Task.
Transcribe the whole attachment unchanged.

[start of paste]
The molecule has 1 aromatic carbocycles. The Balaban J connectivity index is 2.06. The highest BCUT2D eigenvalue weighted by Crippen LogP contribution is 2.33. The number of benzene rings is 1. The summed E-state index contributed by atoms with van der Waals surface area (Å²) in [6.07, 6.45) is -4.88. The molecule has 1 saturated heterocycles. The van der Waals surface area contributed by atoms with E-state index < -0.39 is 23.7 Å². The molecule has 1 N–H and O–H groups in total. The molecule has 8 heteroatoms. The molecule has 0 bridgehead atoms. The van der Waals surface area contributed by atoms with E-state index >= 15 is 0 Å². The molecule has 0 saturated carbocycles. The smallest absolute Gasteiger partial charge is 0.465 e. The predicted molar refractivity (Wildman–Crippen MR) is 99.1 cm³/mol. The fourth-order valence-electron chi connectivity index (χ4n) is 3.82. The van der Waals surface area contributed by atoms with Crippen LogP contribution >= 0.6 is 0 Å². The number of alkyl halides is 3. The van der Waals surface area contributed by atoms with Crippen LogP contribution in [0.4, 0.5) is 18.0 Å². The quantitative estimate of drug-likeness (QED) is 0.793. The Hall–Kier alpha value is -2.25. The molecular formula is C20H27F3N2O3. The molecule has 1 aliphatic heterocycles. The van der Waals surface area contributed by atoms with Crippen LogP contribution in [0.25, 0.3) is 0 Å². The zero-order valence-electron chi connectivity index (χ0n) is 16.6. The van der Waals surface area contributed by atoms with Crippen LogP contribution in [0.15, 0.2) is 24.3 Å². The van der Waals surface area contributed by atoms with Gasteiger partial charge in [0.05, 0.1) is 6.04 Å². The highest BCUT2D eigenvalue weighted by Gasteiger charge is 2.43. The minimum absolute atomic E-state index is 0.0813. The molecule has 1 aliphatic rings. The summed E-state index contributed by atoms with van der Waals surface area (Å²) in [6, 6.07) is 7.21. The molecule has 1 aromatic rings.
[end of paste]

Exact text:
The molecule has 1 aromatic carbocycles. The Balaban J connectivity index is 2.06. The highest BCUT2D eigenvalue weighted by Crippen LogP contribution is 2.33. The number of benzene rings is 1. The summed E-state index contributed by atoms with van der Waals surface area (Å²) in [6.07, 6.45) is -4.88. The molecule has 1 saturated heterocycles. The van der Waals surface area contributed by atoms with E-state index < -0.39 is 23.7 Å². The molecule has 1 N–H and O–H groups in total. The molecule has 8 heteroatoms. The molecule has 0 bridgehead atoms. The van der Waals surface area contributed by atoms with E-state index >= 15 is 0 Å². The molecule has 0 saturated carbocycles. The smallest absolute Gasteiger partial charge is 0.465 e. The predicted molar refractivity (Wildman–Crippen MR) is 99.1 cm³/mol. The fourth-order valence-electron chi connectivity index (χ4n) is 3.82. The van der Waals surface area contributed by atoms with Crippen LogP contribution >= 0.6 is 0 Å². The number of alkyl halides is 3. The van der Waals surface area contributed by atoms with Crippen LogP contribution in [0.4, 0.5) is 18.0 Å². The quantitative estimate of drug-likeness (QED) is 0.793. The Hall–Kier alpha value is -2.25. The molecular formula is C20H27F3N2O3. The molecule has 1 aliphatic heterocycles. The van der Waals surface area contributed by atoms with Crippen LogP contribution in [0.25, 0.3) is 0 Å². The zero-order valence-electron chi connectivity index (χ0n) is 16.6. The van der Waals surface area contributed by atoms with Crippen LogP contribution in [0.15, 0.2) is 24.3 Å². The van der Waals surface area contributed by atoms with Gasteiger partial charge in [0.05, 0.1) is 6.04 Å². The highest BCUT2D eigenvalue weighted by Gasteiger charge is 2.43. The minimum absolute atomic E-state index is 0.0813. The molecule has 1 aliphatic rings. The summed E-state index contributed by atoms with van der Waals surface area (Å²) in [6, 6.07) is 7.21. The molecule has 1 aromatic rings.